In our journey towards spiritual growth and enlightenment, we often come across references to the third eye. These concepts hold considerable significance in various spiritual practices and belief systems. The third eye is also often known as the ‘eye of intuition,’ which is a metaphorical concept that represents a heightened sense of awareness that allows us to tap into our intuition. Through the third eye, we can connect with our inner self, gain insights, and access higher truths. Activating the third eye is important for spiritual growth as it opens a world of personal understanding and connection. I have come to believe that young children have this innate ability, which is rapidly lost as we grow older unless we take steps to recover some of its purpose.

The concept of a third eye is not based on scientific evidence but is one that has existed throughout history in spiritual and religious traditions, such as Buddhism, Taoism and Hinduism. This third eye is thought to be an energy centre located between the eyebrows. Some claim that in adults it can be opened by activating the pineal gland, which is a pea-sized gland shaped like a pine cone, through techniques like yoga, mindfulness and meditation. Many find that these practices allow us to quiet the mind, listen to our inner voice, and to develop a deeper understanding of ourselves and the Light within and around us. Over time, we hope that this will unlock a deeper sense of spiritual connection, enhanced intuition, expanded perspectives, and an increased awareness that all beings are interconnected.

© Barrie Mahoney 2023

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Is God Really Within Everyone?

Most of us will have been shocked and horrified by the current criminal case involving the murder of many babies who were in the care of a young and deeply troubled nurse. Yet again, the wilful destruction of life is on our minds and challenges our understanding of goodness and, indeed God. Why did this happen? Why was it allowed to happen? Who is ultimately responsible? These are just some of the current questions being asked, together with cries for justice. We also know that the pain and anguish felt by parents who have lost a child is even greater under such tragic and cruel circumstances. We feel their pain but have no answers.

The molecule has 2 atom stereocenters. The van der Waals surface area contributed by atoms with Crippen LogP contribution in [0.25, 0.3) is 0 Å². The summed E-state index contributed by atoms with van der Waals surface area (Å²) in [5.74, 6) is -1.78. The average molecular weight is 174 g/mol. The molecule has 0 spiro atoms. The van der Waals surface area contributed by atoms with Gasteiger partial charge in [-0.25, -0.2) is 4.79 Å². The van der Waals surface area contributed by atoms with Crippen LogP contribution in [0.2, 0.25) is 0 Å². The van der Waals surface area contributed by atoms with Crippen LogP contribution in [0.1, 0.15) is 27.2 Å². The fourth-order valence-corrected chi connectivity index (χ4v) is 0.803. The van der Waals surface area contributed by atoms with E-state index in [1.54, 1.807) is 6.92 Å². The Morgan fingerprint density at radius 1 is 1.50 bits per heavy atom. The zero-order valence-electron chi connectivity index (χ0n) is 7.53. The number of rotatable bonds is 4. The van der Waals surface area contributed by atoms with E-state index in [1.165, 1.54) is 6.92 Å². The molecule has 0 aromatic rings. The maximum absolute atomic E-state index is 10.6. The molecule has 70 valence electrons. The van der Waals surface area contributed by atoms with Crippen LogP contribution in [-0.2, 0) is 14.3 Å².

Regular readers will know that I am a Quaker, yet my mind is often troubled by the often-expressed Quaker view of ‘That of God in Everyone”, or words to that effect. I know many Quakers use this phrase when trying to explain to others about what it is to be a Quaker. Indeed, I have sometimes used this phrase, particularly when looking for an answer that isn’t too complicated when replying to a question about why I am a Quaker. The more cynical have often followed up my reply with a puzzled “What about Hitler, Mussolini or (currently) Putin? Are you saying that these people were God inspired too?” It is often a difficult question to answer and one that has troubled me for many years. In my reply, I now replace the usual phrase with “It is the potential of God within everyone…”, which I am much more comfortable with.